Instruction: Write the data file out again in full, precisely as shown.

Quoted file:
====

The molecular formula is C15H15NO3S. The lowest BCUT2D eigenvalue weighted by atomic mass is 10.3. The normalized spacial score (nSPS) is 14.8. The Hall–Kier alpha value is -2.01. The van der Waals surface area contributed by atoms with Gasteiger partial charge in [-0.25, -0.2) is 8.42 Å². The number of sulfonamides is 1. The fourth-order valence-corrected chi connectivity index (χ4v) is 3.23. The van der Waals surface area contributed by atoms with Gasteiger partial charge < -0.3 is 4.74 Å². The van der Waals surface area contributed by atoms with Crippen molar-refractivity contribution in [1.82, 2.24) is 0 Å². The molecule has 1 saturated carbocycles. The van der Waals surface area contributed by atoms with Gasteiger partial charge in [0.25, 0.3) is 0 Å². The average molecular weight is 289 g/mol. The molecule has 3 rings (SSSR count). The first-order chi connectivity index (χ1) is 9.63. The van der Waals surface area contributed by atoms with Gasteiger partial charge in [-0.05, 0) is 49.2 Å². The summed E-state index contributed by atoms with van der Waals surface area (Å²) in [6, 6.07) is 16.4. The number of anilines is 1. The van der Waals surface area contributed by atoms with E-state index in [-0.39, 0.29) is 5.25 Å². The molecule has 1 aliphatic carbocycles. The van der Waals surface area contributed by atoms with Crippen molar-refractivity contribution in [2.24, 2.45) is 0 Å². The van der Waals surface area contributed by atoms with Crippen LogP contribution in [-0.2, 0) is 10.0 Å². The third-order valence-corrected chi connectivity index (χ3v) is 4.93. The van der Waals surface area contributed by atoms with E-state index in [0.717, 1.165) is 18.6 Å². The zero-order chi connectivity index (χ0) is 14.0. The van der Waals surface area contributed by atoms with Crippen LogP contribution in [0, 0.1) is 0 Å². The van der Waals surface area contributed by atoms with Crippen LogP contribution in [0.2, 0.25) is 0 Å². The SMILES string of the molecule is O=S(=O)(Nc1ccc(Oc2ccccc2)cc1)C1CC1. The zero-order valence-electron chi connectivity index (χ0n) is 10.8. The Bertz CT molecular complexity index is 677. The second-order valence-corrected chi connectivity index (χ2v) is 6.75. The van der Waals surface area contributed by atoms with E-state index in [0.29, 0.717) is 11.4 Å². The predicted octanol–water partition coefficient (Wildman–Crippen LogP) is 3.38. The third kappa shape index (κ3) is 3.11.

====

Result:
The molecular formula is C15H15NO3S. The lowest BCUT2D eigenvalue weighted by atomic mass is 10.3. The normalized spacial score (nSPS) is 14.8. The Hall–Kier alpha value is -2.01. The van der Waals surface area contributed by atoms with Gasteiger partial charge in [-0.25, -0.2) is 8.42 Å². The number of sulfonamides is 1. The fourth-order valence-corrected chi connectivity index (χ4v) is 3.23. The van der Waals surface area contributed by atoms with Gasteiger partial charge < -0.3 is 4.74 Å². The van der Waals surface area contributed by atoms with Crippen molar-refractivity contribution in [1.82, 2.24) is 0 Å². The molecule has 1 saturated carbocycles. The van der Waals surface area contributed by atoms with Gasteiger partial charge in [0.25, 0.3) is 0 Å². The average molecular weight is 289 g/mol. The molecule has 3 rings (SSSR count). The first-order chi connectivity index (χ1) is 9.63. The van der Waals surface area contributed by atoms with Gasteiger partial charge in [-0.05, 0) is 49.2 Å². The summed E-state index contributed by atoms with van der Waals surface area (Å²) in [6, 6.07) is 16.4. The number of anilines is 1. The van der Waals surface area contributed by atoms with E-state index in [-0.39, 0.29) is 5.25 Å². The molecule has 1 aliphatic carbocycles. The van der Waals surface area contributed by atoms with Crippen molar-refractivity contribution in [2.24, 2.45) is 0 Å². The van der Waals surface area contributed by atoms with Crippen LogP contribution in [-0.2, 0) is 10.0 Å². The third-order valence-corrected chi connectivity index (χ3v) is 4.93. The van der Waals surface area contributed by atoms with E-state index in [0.717, 1.165) is 18.6 Å². The zero-order chi connectivity index (χ0) is 14.0. The van der Waals surface area contributed by atoms with Crippen LogP contribution in [0, 0.1) is 0 Å². The van der Waals surface area contributed by atoms with Crippen LogP contribution in [0.2, 0.25) is 0 Å². The SMILES string of the molecule is O=S(=O)(Nc1ccc(Oc2ccccc2)cc1)C1CC1. The zero-order valence-electron chi connectivity index (χ0n) is 10.8. The Bertz CT molecular complexity index is 677. The second-order valence-corrected chi connectivity index (χ2v) is 6.75. The van der Waals surface area contributed by atoms with E-state index in [0.29, 0.717) is 11.4 Å². The predicted octanol–water partition coefficient (Wildman–Crippen LogP) is 3.38. The third kappa shape index (κ3) is 3.11.